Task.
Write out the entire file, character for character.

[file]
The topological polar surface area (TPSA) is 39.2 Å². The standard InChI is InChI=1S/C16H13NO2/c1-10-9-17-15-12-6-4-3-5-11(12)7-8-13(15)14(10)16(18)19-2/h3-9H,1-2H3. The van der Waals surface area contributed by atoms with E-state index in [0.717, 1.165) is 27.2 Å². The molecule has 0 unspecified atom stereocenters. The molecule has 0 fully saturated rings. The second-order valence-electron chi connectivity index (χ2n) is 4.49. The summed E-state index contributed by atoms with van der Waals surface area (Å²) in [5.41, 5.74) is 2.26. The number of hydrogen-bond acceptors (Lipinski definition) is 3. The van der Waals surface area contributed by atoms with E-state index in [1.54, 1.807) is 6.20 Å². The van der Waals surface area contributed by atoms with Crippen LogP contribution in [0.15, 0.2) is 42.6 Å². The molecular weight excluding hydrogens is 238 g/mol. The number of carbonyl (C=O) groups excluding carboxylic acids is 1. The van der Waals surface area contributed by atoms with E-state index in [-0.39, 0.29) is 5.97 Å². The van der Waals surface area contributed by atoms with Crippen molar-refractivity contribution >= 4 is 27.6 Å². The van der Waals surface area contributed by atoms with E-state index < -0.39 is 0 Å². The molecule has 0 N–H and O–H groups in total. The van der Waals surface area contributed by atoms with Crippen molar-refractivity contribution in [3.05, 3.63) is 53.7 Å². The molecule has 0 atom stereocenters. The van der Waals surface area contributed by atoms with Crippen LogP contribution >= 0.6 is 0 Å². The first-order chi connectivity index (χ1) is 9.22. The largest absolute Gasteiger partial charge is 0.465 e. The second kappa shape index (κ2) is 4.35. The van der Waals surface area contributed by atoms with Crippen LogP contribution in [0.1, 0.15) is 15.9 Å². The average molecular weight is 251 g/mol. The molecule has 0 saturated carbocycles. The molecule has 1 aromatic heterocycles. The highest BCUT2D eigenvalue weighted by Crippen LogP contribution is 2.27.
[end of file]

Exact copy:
The topological polar surface area (TPSA) is 39.2 Å². The standard InChI is InChI=1S/C16H13NO2/c1-10-9-17-15-12-6-4-3-5-11(12)7-8-13(15)14(10)16(18)19-2/h3-9H,1-2H3. The van der Waals surface area contributed by atoms with E-state index in [0.717, 1.165) is 27.2 Å². The molecule has 0 unspecified atom stereocenters. The molecule has 0 fully saturated rings. The second-order valence-electron chi connectivity index (χ2n) is 4.49. The summed E-state index contributed by atoms with van der Waals surface area (Å²) in [5.41, 5.74) is 2.26. The number of hydrogen-bond acceptors (Lipinski definition) is 3. The van der Waals surface area contributed by atoms with E-state index in [1.54, 1.807) is 6.20 Å². The van der Waals surface area contributed by atoms with Crippen LogP contribution in [0.15, 0.2) is 42.6 Å². The molecular weight excluding hydrogens is 238 g/mol. The number of carbonyl (C=O) groups excluding carboxylic acids is 1. The van der Waals surface area contributed by atoms with E-state index in [-0.39, 0.29) is 5.97 Å². The van der Waals surface area contributed by atoms with Crippen molar-refractivity contribution >= 4 is 27.6 Å². The van der Waals surface area contributed by atoms with E-state index < -0.39 is 0 Å². The molecule has 0 N–H and O–H groups in total. The van der Waals surface area contributed by atoms with Crippen molar-refractivity contribution in [3.05, 3.63) is 53.7 Å². The molecule has 0 atom stereocenters. The van der Waals surface area contributed by atoms with Crippen LogP contribution >= 0.6 is 0 Å². The first-order chi connectivity index (χ1) is 9.22. The largest absolute Gasteiger partial charge is 0.465 e. The second kappa shape index (κ2) is 4.35. The van der Waals surface area contributed by atoms with Crippen LogP contribution in [0.1, 0.15) is 15.9 Å². The average molecular weight is 251 g/mol. The molecule has 0 saturated carbocycles. The molecule has 1 aromatic heterocycles. The highest BCUT2D eigenvalue weighted by Crippen LogP contribution is 2.27.